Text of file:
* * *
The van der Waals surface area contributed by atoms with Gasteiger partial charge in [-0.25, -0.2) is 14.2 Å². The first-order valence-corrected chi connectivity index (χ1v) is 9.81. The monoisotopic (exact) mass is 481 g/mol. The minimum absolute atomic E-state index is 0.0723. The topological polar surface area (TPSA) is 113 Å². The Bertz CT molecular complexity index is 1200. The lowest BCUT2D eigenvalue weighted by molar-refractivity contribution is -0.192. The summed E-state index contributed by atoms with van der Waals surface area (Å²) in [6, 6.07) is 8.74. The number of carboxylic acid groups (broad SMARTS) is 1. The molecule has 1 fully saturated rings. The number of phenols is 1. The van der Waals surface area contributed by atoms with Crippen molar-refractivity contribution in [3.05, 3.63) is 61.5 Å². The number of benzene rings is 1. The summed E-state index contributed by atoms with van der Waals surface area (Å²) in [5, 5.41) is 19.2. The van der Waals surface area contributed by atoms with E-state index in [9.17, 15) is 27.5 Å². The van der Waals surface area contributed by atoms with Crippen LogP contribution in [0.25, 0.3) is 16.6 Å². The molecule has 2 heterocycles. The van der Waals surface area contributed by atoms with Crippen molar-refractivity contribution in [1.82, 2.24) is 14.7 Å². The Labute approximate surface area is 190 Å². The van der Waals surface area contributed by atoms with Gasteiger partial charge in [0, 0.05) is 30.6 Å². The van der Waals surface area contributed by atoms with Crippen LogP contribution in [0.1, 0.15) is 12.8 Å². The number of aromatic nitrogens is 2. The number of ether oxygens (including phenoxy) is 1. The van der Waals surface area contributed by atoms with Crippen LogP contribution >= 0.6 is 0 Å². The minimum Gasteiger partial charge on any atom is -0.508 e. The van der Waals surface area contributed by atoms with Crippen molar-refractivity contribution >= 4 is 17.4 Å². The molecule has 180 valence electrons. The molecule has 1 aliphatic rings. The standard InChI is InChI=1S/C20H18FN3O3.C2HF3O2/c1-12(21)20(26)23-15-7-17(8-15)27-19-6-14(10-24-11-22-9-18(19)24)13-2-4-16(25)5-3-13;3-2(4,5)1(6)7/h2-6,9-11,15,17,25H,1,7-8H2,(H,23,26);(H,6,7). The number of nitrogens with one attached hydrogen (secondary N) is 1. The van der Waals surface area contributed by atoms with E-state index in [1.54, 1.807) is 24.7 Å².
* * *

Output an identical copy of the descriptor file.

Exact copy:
The van der Waals surface area contributed by atoms with Gasteiger partial charge in [-0.25, -0.2) is 14.2 Å². The first-order valence-corrected chi connectivity index (χ1v) is 9.81. The monoisotopic (exact) mass is 481 g/mol. The minimum absolute atomic E-state index is 0.0723. The topological polar surface area (TPSA) is 113 Å². The Bertz CT molecular complexity index is 1200. The lowest BCUT2D eigenvalue weighted by molar-refractivity contribution is -0.192. The summed E-state index contributed by atoms with van der Waals surface area (Å²) in [6, 6.07) is 8.74. The number of carboxylic acid groups (broad SMARTS) is 1. The molecule has 1 fully saturated rings. The number of phenols is 1. The van der Waals surface area contributed by atoms with Crippen molar-refractivity contribution in [3.05, 3.63) is 61.5 Å². The number of benzene rings is 1. The summed E-state index contributed by atoms with van der Waals surface area (Å²) in [5, 5.41) is 19.2. The van der Waals surface area contributed by atoms with E-state index in [9.17, 15) is 27.5 Å². The van der Waals surface area contributed by atoms with Crippen LogP contribution in [0.25, 0.3) is 16.6 Å². The molecule has 2 heterocycles. The van der Waals surface area contributed by atoms with Crippen molar-refractivity contribution in [1.82, 2.24) is 14.7 Å². The Labute approximate surface area is 190 Å². The van der Waals surface area contributed by atoms with Gasteiger partial charge in [0, 0.05) is 30.6 Å². The van der Waals surface area contributed by atoms with Crippen LogP contribution in [0.1, 0.15) is 12.8 Å². The number of aromatic nitrogens is 2. The number of ether oxygens (including phenoxy) is 1. The van der Waals surface area contributed by atoms with Crippen LogP contribution >= 0.6 is 0 Å². The minimum Gasteiger partial charge on any atom is -0.508 e. The van der Waals surface area contributed by atoms with Crippen molar-refractivity contribution >= 4 is 17.4 Å². The molecule has 180 valence electrons. The molecule has 1 aliphatic rings. The standard InChI is InChI=1S/C20H18FN3O3.C2HF3O2/c1-12(21)20(26)23-15-7-17(8-15)27-19-6-14(10-24-11-22-9-18(19)24)13-2-4-16(25)5-3-13;3-2(4,5)1(6)7/h2-6,9-11,15,17,25H,1,7-8H2,(H,23,26);(H,6,7). The number of nitrogens with one attached hydrogen (secondary N) is 1. The van der Waals surface area contributed by atoms with E-state index in [1.54, 1.807) is 24.7 Å².